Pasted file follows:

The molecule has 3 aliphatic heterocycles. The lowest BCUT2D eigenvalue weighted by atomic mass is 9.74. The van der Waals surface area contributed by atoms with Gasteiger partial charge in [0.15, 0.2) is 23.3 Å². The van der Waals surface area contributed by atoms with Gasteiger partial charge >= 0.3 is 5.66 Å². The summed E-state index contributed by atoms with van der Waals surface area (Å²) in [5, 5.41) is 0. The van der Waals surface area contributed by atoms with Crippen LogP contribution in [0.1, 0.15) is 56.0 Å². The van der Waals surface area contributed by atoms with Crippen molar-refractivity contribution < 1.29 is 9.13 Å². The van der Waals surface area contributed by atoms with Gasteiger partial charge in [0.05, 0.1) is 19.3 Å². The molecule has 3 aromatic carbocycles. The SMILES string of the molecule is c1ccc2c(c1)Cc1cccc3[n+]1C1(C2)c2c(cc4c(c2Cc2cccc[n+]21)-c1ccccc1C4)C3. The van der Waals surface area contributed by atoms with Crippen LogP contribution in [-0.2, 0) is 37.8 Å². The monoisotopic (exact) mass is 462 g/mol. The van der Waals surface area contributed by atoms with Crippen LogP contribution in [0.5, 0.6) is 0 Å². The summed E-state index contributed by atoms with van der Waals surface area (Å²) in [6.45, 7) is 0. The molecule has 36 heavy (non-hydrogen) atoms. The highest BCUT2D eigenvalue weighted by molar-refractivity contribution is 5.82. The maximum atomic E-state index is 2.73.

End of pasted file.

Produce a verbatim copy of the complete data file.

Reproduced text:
The molecule has 3 aliphatic heterocycles. The lowest BCUT2D eigenvalue weighted by atomic mass is 9.74. The van der Waals surface area contributed by atoms with Gasteiger partial charge in [0.15, 0.2) is 23.3 Å². The van der Waals surface area contributed by atoms with Gasteiger partial charge >= 0.3 is 5.66 Å². The summed E-state index contributed by atoms with van der Waals surface area (Å²) in [5, 5.41) is 0. The van der Waals surface area contributed by atoms with Crippen LogP contribution in [0.1, 0.15) is 56.0 Å². The van der Waals surface area contributed by atoms with Crippen molar-refractivity contribution < 1.29 is 9.13 Å². The van der Waals surface area contributed by atoms with Gasteiger partial charge in [0.05, 0.1) is 19.3 Å². The molecule has 3 aromatic carbocycles. The SMILES string of the molecule is c1ccc2c(c1)Cc1cccc3[n+]1C1(C2)c2c(cc4c(c2Cc2cccc[n+]21)-c1ccccc1C4)C3. The van der Waals surface area contributed by atoms with Crippen LogP contribution in [-0.2, 0) is 37.8 Å². The monoisotopic (exact) mass is 462 g/mol. The van der Waals surface area contributed by atoms with Crippen LogP contribution in [0.5, 0.6) is 0 Å². The summed E-state index contributed by atoms with van der Waals surface area (Å²) in [6.45, 7) is 0. The molecule has 36 heavy (non-hydrogen) atoms. The highest BCUT2D eigenvalue weighted by molar-refractivity contribution is 5.82. The maximum atomic E-state index is 2.73.